Thanks to the wonderful folks over at Kregel Academic, I received a copy of The Gospel According to Isaiah 53 this summer. I was already working through Darrell Bock’s A Theology of Luke and Acts at the time, so I was excited to learn that Bock had co-edited this book, and contributed an essay on Isaiah 53 and Acts 8 as well. Needless to say, The Gospel According to Isaiah 53 has not been a disappointment.
Written with a very specific purpose in mind, Bock, Glaser and the other contributors have put together an excellent source for anyone seeking to share the Gospel with Jewish folks, or for Jews who might be seeking some more information on this “Jesus” fellow. The book is separated into three parts (a substantial section of which is focused on Isaiah 53’s influence on the New Testament), and there are some solid resources in the appendices as well. While each chapter is a separate essay, they work in tandem to create a quite complete view of Isaiah 53. As a result of the fine-tuned scholarship and enthusiasm that brought this book to life, the writers have created something that not only achieves its goal, but does far more as well.
In particular, I want to take a moment and say a few things about John S. Feinberg’s essay, “Postmodern Themes from Isaiah 53.” I tend to loathe such essays, finding them anachronistic and tedious. While I would consider myself a postmodern in some respects, treating this group as a subculture only creates unnecessary divisions in the community of Christ. I was surprised, then, to find that Feinberg’s essay was my favorite of the book. Specifically, I appreciated his “narrative” exposition. Isaiah has always proven a difficult book for me to engage with, and the presentation of the greater story being told has shed some light in my mind where darkness was shrouding the text (I have already written elsewhere about my thoughts on freedom and liberty, which was probably the other truly excellent portion of Feinberg’s essay). As a teacher, this is probably the chapter that will most assist me in future classes, and for that I am grateful.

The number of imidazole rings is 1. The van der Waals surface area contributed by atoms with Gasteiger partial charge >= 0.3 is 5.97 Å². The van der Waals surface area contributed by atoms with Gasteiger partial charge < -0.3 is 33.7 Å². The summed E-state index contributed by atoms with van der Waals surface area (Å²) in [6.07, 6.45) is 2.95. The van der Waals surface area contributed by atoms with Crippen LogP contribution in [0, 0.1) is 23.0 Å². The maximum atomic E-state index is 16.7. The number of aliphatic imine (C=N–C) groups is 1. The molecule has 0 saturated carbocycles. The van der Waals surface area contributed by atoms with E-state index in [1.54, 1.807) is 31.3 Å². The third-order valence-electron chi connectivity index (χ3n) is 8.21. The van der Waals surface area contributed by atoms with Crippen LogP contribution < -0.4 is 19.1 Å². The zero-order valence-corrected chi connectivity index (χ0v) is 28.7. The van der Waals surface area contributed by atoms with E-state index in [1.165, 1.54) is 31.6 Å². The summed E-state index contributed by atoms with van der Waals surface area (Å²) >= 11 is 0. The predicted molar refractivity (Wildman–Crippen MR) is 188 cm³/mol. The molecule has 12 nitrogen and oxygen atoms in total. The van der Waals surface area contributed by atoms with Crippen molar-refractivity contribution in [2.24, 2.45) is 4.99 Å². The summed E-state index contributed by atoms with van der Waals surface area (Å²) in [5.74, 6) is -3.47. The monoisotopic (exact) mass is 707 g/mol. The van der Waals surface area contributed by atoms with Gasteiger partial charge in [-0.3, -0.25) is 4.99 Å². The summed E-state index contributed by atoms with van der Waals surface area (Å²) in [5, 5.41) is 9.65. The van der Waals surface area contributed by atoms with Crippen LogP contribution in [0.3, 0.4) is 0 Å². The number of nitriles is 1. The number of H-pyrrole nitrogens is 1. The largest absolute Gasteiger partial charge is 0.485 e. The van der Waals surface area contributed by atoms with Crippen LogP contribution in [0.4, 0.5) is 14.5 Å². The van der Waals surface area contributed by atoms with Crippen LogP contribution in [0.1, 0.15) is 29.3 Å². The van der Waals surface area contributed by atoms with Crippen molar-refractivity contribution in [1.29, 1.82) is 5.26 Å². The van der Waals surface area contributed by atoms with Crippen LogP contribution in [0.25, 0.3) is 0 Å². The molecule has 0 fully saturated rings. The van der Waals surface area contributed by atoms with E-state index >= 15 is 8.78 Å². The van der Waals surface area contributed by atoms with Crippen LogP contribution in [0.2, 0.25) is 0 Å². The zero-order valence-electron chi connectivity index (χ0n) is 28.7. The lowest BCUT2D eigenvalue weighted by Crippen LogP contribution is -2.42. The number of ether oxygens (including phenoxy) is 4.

While some may take issue with the Evangelical aspect of The Gospel According to Isaiah 53, to do so would miss the point, I think. As Bock makes clear in his conclusion, this a book aimed towards hope. Such a mission does not know denominational boundaries. I felt throughout each essay, the author never crammed a perspective down the reader’s throat nor did they demean other viewpoints. This is a work that is seasoned with grace, and I commend such an effort.